Forgive me for saying so, but Cloudwater have always felt a bit…. cult-y to me. Their beers seem to attain legendary status before the yeast has settled, and that (combined, to be fair, with their usually substantial ABV) drives the price into “you have got to be joking” territory.
Their DIPAs are the pinnacle of this hype, with each version accompanied by breathless reports of how drinking version 42 is akin to licking the sweat from Bacchus’ own brow, and how you should sacrifice your first-born to ensure you get your hands on a coveted bottle.
As you might be able to tell, I’ve never fully bought into this. I’ll admit I did emit a little squeak of excitement when I spotted some bottles lurking in the back of my local’s fridge but, after tasting it my cynicism seemed well-placed. Don’t get me wrong, their DIPA is a very nice beer, but it’s not as godly as you might have been led to expect.
Still, this review has bugger all to do with that beer, so I’ll get off my high horse and back on track.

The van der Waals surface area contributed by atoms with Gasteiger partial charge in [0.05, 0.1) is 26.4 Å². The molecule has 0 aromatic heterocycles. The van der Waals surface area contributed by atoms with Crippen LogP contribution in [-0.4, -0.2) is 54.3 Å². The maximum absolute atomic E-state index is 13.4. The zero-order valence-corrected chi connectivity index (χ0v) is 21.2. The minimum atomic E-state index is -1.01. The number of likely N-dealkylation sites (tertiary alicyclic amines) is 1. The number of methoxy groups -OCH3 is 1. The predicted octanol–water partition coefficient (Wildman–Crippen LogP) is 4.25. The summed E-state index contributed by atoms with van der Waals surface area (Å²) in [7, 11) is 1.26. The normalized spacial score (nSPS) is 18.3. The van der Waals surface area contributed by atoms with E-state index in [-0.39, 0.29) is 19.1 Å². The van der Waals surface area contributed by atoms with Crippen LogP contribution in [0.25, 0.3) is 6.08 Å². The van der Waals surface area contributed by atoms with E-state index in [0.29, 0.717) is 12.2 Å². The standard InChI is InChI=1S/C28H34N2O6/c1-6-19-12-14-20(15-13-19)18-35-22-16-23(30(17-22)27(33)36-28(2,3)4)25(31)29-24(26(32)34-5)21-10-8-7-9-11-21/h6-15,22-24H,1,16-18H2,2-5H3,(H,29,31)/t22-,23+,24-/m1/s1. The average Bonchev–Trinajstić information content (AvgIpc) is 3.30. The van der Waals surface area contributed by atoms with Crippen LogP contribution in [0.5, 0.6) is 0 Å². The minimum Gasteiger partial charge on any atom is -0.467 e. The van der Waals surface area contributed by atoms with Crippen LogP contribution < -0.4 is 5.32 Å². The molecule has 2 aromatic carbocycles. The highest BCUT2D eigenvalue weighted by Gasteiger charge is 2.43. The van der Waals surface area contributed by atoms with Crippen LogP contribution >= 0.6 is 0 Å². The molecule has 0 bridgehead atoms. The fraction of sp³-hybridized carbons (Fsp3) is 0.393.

New England IPA is relatively tame by Cloudwater standards, at a mere 7.0% ABV. It’s a nice looking beer, pale amber in the glass with a fine textured head sat on top.
The aroma is sweet, delicious and tempting – nicely floral, with light citrus hoppy overtones. As it sits in the glass hints of rich, marmalade-y sweetness start to come through too.
In the mouth, it’s rich and sweet with a deep, resinous hop character. Big, bold flavours of ripe oranges and touches of honey are kept well under control by all those hops. The finish isn’t massive, but is nicely bitter, which stops the richness from becoming too much.
This isn’t an overpowering beer, and I’ve seen criticism elsewhere that it’s not a “proper” New England IPA. But it is comfortably the best beer I’ve tasted from Cloudwater (not to mention the cheapest) and despite it’s 7.0% strength, it’s the sort of beer I could easily spend the whole evening drinking. 4.5 stars.
I guess maybe some of the hype is justified after all!